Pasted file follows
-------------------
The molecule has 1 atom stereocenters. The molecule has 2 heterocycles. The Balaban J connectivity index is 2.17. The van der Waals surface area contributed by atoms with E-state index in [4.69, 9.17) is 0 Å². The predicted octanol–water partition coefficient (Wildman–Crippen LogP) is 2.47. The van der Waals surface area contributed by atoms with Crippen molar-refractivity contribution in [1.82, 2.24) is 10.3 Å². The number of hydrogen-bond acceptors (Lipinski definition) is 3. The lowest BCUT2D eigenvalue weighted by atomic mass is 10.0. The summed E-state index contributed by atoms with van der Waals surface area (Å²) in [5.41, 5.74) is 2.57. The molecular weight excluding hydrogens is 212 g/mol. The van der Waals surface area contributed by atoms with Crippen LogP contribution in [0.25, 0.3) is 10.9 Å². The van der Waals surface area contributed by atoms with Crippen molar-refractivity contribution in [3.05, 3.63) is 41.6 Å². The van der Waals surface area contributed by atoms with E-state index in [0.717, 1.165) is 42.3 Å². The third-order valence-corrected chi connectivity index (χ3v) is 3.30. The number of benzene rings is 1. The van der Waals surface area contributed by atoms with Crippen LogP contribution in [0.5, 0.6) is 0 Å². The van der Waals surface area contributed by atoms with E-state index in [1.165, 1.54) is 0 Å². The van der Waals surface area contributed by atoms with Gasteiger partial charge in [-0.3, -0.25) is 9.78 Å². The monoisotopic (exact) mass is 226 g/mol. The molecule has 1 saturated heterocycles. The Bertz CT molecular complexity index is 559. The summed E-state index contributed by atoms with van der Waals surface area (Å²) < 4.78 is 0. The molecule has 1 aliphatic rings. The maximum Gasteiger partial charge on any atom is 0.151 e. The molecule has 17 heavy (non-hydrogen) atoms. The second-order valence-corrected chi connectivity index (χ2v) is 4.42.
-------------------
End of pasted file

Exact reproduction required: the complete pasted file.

The molecule has 1 atom stereocenters. The molecule has 2 heterocycles. The Balaban J connectivity index is 2.17. The van der Waals surface area contributed by atoms with E-state index in [4.69, 9.17) is 0 Å². The predicted octanol–water partition coefficient (Wildman–Crippen LogP) is 2.47. The van der Waals surface area contributed by atoms with Crippen molar-refractivity contribution in [1.82, 2.24) is 10.3 Å². The number of hydrogen-bond acceptors (Lipinski definition) is 3. The lowest BCUT2D eigenvalue weighted by atomic mass is 10.0. The summed E-state index contributed by atoms with van der Waals surface area (Å²) in [5.41, 5.74) is 2.57. The molecular weight excluding hydrogens is 212 g/mol. The van der Waals surface area contributed by atoms with Crippen LogP contribution in [0.25, 0.3) is 10.9 Å². The van der Waals surface area contributed by atoms with Crippen molar-refractivity contribution in [3.05, 3.63) is 41.6 Å². The van der Waals surface area contributed by atoms with E-state index in [0.717, 1.165) is 42.3 Å². The third-order valence-corrected chi connectivity index (χ3v) is 3.30. The number of benzene rings is 1. The van der Waals surface area contributed by atoms with Crippen LogP contribution in [0.5, 0.6) is 0 Å². The van der Waals surface area contributed by atoms with E-state index in [1.165, 1.54) is 0 Å². The van der Waals surface area contributed by atoms with Gasteiger partial charge in [-0.3, -0.25) is 9.78 Å². The monoisotopic (exact) mass is 226 g/mol. The molecule has 1 saturated heterocycles. The Bertz CT molecular complexity index is 559. The summed E-state index contributed by atoms with van der Waals surface area (Å²) < 4.78 is 0. The molecule has 1 aliphatic rings. The maximum Gasteiger partial charge on any atom is 0.151 e. The molecule has 17 heavy (non-hydrogen) atoms. The second-order valence-corrected chi connectivity index (χ2v) is 4.42.